Gun violence also is an important cornerstone of mental health, as just over half of gun violence deaths are from suicide.21 Suicide and mental health are linked for clear reasons of feelings of hopelessness and self-harm tendencies, as well as its intersection with substance abuse and physiological and psychotic symptoms associated with bipolar disorder and schizophrenia.22 However, research demonstrates that household gun ownership is an independent increased risk for suicide and that removal of access to firearms does not result in suicide by other means.23,24,25 This is to say, access to guns creates an avenue for suicides that would not otherwise occur. This idea was addressed for the first time in 2013, when the Consortium for Risk-Based Firearm Policy, led by researchers and advocates in gun violence prevention, recommended state and federal level policy changes that would restrict access to firearms for individuals deemed at high risk for self-harm or violence towards others, based on either recent involuntary hospitalizations, previous violent crimes, or mental health diagnoses.26 These policy recommendations have since been incorporated into law as extreme risk protection orders (ERPOs), in which community individuals can file orders to prevent high-risk individuals from accessing firearms. ERPOs currently exist in 21 states but are mostly limited to family members and law officials who can file such orders.27 On a state level, this ability to file ERPOs should be extended to clinicians and health care professionals, who might be attune to an individuals’ shifting mental health and thus risk of suicide or violence. On a more regional level, more training needs to be available for physicians of all specialties on how to counsel for lethal means in patients with a demonstrated increased risk of suicide.28


Congressional lawmakers may have been able to evade gun regulation by claiming it as their political property, but we can also argue that by public health officials and physicians not dedicating more attention and resources to the issue, we have wrongly absolved ourselves of guilt. Public health resources are scarce, and there are many deserving causes. However, the time has come that we must recognize this issue as our own, as we would any other threat to public health. We must call for evidence-based research, regulations, and government-level policies that better fund HVIPs or other community-intervention programs, or we are fated to accept that we are complacent in this time of crisis. In the meantime, we must be aware of community-based programs such as HVIPs and Cure Violence, and provide referrals to these workers to strengthen the programs as they exist. We must demand for a Surgeon General’s Report, which is a report written by the United States head of public health and has a precedent for shaping the landscape of public health and scientific research, as has been the case for other public health emergencies such as smoking and maternal health. We must have access to established guidelines and frameworks comparable to the PHQ-9 or GAD-7 to ask our patients about their risk of suicide by firearms.  We must provide outpatient resources to anti-violence and anti-gun programs, just as we provide referrals to nutritional clinics or alcoholic anonymous. We must educate ourselves through continued medical education and hospital-training courses on how to counsel patients after injury to prevent further harm to themselves and others. We must not ignore this issue because we do not see it as “our own” – these are our patients, this is our issue.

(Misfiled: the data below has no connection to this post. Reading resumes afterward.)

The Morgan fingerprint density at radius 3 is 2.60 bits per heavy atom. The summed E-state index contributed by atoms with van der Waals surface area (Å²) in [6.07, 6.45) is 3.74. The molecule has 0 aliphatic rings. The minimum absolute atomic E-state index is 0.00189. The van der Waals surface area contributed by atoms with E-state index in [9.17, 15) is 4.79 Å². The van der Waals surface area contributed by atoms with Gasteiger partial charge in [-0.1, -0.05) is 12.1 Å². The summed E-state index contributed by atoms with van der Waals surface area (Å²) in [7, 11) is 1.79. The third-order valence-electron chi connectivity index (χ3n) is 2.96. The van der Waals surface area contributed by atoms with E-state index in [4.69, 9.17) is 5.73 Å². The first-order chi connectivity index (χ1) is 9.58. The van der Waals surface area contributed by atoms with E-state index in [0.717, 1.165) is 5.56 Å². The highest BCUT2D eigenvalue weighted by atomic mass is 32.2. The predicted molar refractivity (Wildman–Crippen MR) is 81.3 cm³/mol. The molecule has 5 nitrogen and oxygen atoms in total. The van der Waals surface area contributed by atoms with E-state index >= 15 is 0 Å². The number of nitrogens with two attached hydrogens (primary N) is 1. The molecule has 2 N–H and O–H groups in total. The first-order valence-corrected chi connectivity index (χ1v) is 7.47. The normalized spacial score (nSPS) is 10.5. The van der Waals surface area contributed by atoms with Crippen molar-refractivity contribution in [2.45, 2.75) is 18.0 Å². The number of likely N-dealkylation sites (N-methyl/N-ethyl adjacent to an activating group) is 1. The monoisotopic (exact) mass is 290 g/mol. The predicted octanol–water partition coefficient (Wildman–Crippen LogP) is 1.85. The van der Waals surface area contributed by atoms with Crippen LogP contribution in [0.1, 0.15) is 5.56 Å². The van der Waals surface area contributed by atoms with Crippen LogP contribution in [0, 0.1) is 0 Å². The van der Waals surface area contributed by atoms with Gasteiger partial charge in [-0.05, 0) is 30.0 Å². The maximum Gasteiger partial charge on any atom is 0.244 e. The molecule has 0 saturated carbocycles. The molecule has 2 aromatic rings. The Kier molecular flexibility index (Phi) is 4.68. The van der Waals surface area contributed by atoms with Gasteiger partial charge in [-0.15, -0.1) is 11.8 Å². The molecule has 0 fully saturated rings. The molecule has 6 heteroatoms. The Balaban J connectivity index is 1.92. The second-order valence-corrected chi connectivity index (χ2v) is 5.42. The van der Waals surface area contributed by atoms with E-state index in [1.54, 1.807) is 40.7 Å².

Disclosure Statement

The authors have no relevant financial disclosures or conflicts of interest.


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About the Author

Mckenna Brownell

Mckenna Brownell is a 3rd year medical student at Georgetown University School of Medicine, interested in bringing culturally sensitive and based care into surgical specialties. She graduated from Princeton University in 2020 with a degree in Ecology and Evolutionary Biology.